The Tanka Challenge Project    


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Another moon sets
On a good conversation 
And many shared cups. 
Would we sit up so late if 
We could do so more often? 


For a few brief hours
We warred and feasted beneath 
Bright painted banners. 
No longer a lady, I 
Sit and fold my own laundry.


The temple bells toll:
A spring night's dreaming mirrors 
Life's impermanence. 
In the dark I lie, counting 
Beloved faces like coins.


At this time of night
One can hear each creaking beam 
As the house settles. 
Outside the window, boughs sigh 
As I sip my tea and think.


Tugging at my hair,
Winter protests spring's coming
With chill, vengeful gusts. 
The tap of my footsteps is 
Accompanied by bird song.


What must they have thought
Of those strange eyed men with their 
Black ship and dying god? 
I ponder missions and guns 
As I slice namban sweet bread.


The sky blazes blue
While all around the list field 
Banners wave gaily. 
I sigh at their fluttering, 
Wishing I had brought a kite.


A golden moon crests
The hilltop as we crowd in 
Close to the night's fire. 
Leaning back, we point and wave 
At Orion and the Bear.


The flowering trees
Vie to catch the eye with their 
Gay show of colors. 
Beside them, the maple seems 
Barely dressed in greenish buds.


Was I that timid
When I faced the o-daiko
At the beginning? 
Sticks in hand, I stared into 
That blank eye and found myself.


Slowly I climb stairs
At the end of a long day 
And prepare to sleep. 
Perhaps I will dream of things 
From a Mars that never was.


A flash overhead
Precedes blaring thunderclaps 
Making us all jump. 
Beneath the BART tracks, fighters 
Drill to the wet hiss of rain.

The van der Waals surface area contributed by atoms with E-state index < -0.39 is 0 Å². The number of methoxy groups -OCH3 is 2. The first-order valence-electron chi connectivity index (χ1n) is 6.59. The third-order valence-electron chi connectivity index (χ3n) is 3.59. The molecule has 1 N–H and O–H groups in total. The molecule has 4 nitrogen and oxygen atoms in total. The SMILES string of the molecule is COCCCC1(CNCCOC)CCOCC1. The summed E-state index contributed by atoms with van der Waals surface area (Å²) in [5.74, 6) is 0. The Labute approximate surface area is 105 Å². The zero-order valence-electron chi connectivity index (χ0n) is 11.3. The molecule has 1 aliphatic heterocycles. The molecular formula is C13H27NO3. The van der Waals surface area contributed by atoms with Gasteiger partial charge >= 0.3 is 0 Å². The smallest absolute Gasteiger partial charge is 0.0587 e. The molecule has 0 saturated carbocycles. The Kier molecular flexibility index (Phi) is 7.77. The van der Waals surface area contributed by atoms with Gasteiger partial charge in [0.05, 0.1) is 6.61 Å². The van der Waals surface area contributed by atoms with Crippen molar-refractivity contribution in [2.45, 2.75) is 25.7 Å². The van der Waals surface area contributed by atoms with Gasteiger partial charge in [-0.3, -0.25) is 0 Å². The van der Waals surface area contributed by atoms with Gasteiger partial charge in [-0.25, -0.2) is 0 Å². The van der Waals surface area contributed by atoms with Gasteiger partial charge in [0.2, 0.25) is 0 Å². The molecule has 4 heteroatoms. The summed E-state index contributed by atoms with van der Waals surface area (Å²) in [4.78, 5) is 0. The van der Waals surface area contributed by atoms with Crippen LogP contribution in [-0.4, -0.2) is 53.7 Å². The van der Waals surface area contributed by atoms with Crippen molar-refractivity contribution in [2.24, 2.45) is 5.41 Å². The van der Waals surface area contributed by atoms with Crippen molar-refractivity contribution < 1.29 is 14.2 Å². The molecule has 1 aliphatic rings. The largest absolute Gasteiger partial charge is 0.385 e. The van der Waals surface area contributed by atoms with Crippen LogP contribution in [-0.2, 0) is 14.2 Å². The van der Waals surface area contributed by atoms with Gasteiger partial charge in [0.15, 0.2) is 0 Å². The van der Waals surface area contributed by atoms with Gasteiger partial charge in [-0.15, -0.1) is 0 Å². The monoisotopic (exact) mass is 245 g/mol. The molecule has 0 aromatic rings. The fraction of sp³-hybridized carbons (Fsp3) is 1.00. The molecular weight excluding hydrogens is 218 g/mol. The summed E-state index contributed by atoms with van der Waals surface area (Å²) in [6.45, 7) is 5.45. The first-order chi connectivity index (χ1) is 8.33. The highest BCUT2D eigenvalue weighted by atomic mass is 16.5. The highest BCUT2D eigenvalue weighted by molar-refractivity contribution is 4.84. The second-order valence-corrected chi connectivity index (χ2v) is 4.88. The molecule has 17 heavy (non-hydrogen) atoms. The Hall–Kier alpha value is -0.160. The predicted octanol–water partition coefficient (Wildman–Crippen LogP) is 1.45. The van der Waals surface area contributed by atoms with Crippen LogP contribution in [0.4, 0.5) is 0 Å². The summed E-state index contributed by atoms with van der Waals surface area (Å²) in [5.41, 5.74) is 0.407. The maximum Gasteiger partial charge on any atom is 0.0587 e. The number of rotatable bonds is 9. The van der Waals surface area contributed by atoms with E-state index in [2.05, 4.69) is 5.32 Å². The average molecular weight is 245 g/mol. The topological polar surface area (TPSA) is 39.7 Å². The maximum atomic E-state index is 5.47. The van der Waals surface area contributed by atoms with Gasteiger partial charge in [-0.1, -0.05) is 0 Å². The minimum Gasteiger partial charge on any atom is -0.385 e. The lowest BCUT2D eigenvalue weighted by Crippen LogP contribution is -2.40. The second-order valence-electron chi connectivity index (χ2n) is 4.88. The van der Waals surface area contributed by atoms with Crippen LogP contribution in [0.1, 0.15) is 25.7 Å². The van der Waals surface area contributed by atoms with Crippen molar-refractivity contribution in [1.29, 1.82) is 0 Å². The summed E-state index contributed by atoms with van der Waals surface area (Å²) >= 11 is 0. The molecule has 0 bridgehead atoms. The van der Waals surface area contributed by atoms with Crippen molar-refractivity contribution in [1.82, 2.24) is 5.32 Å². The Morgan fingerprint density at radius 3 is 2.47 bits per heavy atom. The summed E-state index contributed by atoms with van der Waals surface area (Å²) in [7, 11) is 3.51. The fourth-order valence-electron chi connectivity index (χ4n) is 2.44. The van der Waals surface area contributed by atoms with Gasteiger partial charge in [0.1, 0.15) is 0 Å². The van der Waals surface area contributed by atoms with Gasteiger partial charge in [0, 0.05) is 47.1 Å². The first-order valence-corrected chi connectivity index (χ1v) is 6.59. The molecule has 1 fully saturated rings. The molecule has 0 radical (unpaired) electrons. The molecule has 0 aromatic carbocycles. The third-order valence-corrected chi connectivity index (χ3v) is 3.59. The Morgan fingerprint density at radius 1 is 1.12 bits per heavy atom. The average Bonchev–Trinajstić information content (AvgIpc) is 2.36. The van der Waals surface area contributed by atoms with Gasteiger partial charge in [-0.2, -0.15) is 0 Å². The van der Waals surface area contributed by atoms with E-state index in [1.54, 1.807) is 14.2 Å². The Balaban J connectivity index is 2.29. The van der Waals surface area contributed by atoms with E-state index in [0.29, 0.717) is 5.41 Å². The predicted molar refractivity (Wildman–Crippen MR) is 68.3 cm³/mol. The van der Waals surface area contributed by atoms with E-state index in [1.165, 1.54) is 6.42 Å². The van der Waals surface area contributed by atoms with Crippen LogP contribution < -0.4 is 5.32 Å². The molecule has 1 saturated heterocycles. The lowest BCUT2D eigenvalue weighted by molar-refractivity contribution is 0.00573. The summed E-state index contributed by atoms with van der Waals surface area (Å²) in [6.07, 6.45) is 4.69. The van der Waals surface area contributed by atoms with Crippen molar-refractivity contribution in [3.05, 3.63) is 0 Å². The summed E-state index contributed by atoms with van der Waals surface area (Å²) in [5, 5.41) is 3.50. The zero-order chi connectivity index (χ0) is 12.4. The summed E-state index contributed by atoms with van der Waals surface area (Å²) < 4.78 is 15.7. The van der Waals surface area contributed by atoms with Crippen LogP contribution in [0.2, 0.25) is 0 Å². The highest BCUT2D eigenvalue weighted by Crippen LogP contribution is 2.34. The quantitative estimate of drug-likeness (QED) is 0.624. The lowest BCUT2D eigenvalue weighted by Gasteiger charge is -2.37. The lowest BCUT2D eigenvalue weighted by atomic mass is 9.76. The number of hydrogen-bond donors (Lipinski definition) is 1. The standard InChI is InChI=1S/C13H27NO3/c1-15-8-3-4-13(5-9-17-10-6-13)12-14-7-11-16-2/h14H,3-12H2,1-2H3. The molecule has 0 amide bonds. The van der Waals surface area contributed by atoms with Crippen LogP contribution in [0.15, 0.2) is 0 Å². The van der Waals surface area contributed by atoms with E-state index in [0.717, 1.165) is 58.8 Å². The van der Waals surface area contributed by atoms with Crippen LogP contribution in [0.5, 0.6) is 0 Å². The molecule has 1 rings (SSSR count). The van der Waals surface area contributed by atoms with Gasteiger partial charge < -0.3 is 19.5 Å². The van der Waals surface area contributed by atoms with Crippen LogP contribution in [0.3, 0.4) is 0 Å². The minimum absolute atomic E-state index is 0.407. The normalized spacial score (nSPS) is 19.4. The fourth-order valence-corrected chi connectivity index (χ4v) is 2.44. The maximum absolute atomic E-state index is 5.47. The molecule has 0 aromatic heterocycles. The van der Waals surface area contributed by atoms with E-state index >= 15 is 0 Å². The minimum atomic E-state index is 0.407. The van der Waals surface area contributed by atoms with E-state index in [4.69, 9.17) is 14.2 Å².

After days of storms
Patches of blue peep shyly 
Out from walls of cloud. 
I wish I could dance the sun 
From her cave like Uzume.


I crest the hill to
The sinuous notes of strings 
Delicately bowed. 
Across the road our eyes meet 
I drop a note in his case.


I will not succumb,
Indeed, I shall resist each 
Depressing sentence. 
It is your choice to wallow 
In grief, mine to try to rise.


As I turn for home
I see it, sneaking up on 
Mount Tam and the bay. 
The distant hills seem as a 
Tsunami of curling fog.


I still talk to him,
Telling him about my day 
Or things he's missing. 
Though he will never answer 
It feels quite comfortable.


While I sat reading,
Birdsong ceased and the skylight 
Went dark above me. 
High time to leave the world 
Inside that book for this one.


Whispered friendly words
Drift like mist through a forest, 
Causing one to smile. 
As one journeys from the cave, 
To rejoice in bright kindness...
     - Date Saburou Yukiie* 

After long silence,
A long hoped for message comes, 
Brightening the day. 
The mountain passes open: 
It is truly spring at last.


I had forgotten
That long ago afternoon 
Then I heard those notes. 
How is it that a song can 
Make time travel possible?


Throw wide the windows
To drink in every stray breeze 
As the sun descends. 
Here at the top of the house 
It feels a lot like summer.


Dust off the cobwebs,
Wobble down the driveway 
Then pedal away. 
I had not realized how 
Many months I'd been off my bike.


Hey, Charlie One-Note!
Do you really need to greet 
The world before dawn? 
I might not mind as much if 
You were more melodious.


Restive as a horse
My kite pulls against my hands 
Into the bright sky. 
I lean backward, squinting, and 
Ride the impossible breeze.


Fog drops onto the island 
Like a heavy quilt. 
It will not be long before 
Oakland also disappears.


The sunset peeps through
Chinks in a towering wall 
Of glowering clouds. 
It doesn't take a seer 
To predict a coming storm.


It's quiet enough
To hear the random patter 
Of rain on shingle. 
A purplish slice of dusk shows 
Through the skylight overhead.


Fickle winds buffet
The branches by my window 
Menacing the house. 
Will they die after sunset 
Or will they rattle all night?


Another Friday
Waiting for the clock's release 
Into the weekend. 
What emergency will rise 
To bite me at the last minute?


My journey takes me
Eastward through hills blushing green 
From late spring rainfall. 
Poppies burst like a shower 
Of welding sparks on the wind.


A blurry sun coasts
Through a pearlescent sky as 
Fog floods through the straits. 
The mountains are soft edged and